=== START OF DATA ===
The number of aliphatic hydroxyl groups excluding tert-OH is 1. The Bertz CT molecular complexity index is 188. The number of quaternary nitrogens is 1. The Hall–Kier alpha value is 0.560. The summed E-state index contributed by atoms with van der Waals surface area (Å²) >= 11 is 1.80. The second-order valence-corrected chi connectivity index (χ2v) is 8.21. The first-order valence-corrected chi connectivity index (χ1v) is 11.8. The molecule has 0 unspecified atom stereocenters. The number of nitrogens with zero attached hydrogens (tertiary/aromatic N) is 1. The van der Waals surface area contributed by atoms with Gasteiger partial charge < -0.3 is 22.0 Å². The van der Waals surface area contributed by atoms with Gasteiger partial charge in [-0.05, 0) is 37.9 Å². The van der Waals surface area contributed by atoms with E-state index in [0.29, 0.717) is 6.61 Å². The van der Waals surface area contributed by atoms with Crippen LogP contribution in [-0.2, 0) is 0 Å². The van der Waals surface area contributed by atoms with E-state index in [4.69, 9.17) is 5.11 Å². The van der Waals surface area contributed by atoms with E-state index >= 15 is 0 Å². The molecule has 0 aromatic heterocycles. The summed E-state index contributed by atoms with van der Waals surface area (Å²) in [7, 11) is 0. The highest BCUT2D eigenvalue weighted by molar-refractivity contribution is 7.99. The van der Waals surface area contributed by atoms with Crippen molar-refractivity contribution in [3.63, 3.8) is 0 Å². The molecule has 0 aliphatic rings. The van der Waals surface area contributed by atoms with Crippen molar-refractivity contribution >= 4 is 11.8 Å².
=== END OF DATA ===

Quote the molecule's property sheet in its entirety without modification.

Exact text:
The number of aliphatic hydroxyl groups excluding tert-OH is 1. The Bertz CT molecular complexity index is 188. The number of quaternary nitrogens is 1. The Hall–Kier alpha value is 0.560. The summed E-state index contributed by atoms with van der Waals surface area (Å²) >= 11 is 1.80. The second-order valence-corrected chi connectivity index (χ2v) is 8.21. The first-order valence-corrected chi connectivity index (χ1v) is 11.8. The molecule has 0 unspecified atom stereocenters. The number of nitrogens with zero attached hydrogens (tertiary/aromatic N) is 1. The van der Waals surface area contributed by atoms with Gasteiger partial charge < -0.3 is 22.0 Å². The van der Waals surface area contributed by atoms with Gasteiger partial charge in [-0.05, 0) is 37.9 Å². The van der Waals surface area contributed by atoms with E-state index in [0.29, 0.717) is 6.61 Å². The van der Waals surface area contributed by atoms with Crippen LogP contribution in [-0.2, 0) is 0 Å². The van der Waals surface area contributed by atoms with E-state index in [4.69, 9.17) is 5.11 Å². The van der Waals surface area contributed by atoms with E-state index >= 15 is 0 Å². The molecule has 0 aromatic heterocycles. The summed E-state index contributed by atoms with van der Waals surface area (Å²) in [7, 11) is 0. The highest BCUT2D eigenvalue weighted by molar-refractivity contribution is 7.99. The van der Waals surface area contributed by atoms with Crippen molar-refractivity contribution in [3.63, 3.8) is 0 Å². The molecule has 0 aliphatic rings. The van der Waals surface area contributed by atoms with Crippen molar-refractivity contribution >= 4 is 11.8 Å².